Future Reflections Fall 1991
(back) (contents) (next)
STUDENTS PLACE HIGH IN RED CROSS COMPETITION
Reprinted from the Overbrook School for the Blind newsletter, Towers, Spring/Summer, 1991.
Overbrook students recently added another "first" to the school's long history of accomplishments when they became the first visually or hearing impaired people to compete in the Red Cross Youth First Aid Competition.
Not only did they compete at Ursinus College, in Collegeville, Pennsylvania, they also placed 7th out of 18 teams in the standard first aid segment. Rebecca Ilniski, David Hoppman, Joey Lugo, and Brian Bauer, following the same rules as other teams, were evaluated on administering aid to people suffering three mock emergencies (heat exhaustion, heat stroke, and shock; frostbite, hypothermia, and shock; and a broken ankle, cut, and shock from a fall off of a roof). At Ursinus, the students competed in the 3 twenty-minute mock emergencies against other students from Pennsylvania, Maryland, New York, and Washington D.C.. The students also tied for 30th place out of 103 teams throughout the country which took part in the competition on March 16.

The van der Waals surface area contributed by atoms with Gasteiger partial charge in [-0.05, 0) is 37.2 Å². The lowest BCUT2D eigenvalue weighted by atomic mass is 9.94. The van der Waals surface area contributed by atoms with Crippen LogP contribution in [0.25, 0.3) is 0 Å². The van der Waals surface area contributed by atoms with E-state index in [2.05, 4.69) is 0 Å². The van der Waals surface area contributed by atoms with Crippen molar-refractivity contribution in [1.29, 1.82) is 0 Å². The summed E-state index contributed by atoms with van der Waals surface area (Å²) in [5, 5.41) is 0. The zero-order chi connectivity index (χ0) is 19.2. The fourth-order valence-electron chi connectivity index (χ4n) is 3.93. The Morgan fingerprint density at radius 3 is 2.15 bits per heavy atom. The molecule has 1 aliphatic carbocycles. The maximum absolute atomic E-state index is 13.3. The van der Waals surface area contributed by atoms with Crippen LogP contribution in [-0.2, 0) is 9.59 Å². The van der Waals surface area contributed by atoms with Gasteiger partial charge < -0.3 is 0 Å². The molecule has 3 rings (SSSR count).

There were few concessions for Rebecca and David, who are blind, Joey, who is deaf, and Brian, who is severely visually impaired. Rebecca, the team captain, read the scenarios in Braille and then read them aloud to David and Brian and signed the main points to Joey. The team used a Braille writer to record their findings on the injured people.
The students were trained by residential counselor Toney Whitner. According to Mr. Whitner, the students have demonstrated that disabled individuals can learn and perform such techniques as well as anyone else.
Mr. Whitner, a Red Cross cardiopulmonary resuscitation instructor for the last eight years and first aid instructor for the last seven years, worked with the students two to three times a week for close to five months' training for the competition. However, before they could even start they had to be taught the basic first aid course and be certified in cardiopulmonary resuscitation and standard first aid. "It was a lot of work," said Mr. Whiner. But it paid off: the students are the only certified Overbrook students, and Rebecca scored 100% on both her certifying tests.
"It was a good experience," David said. "That's one of those things you hope you don't have to use, but it's good to learn just in case."
(back) (contents) (next)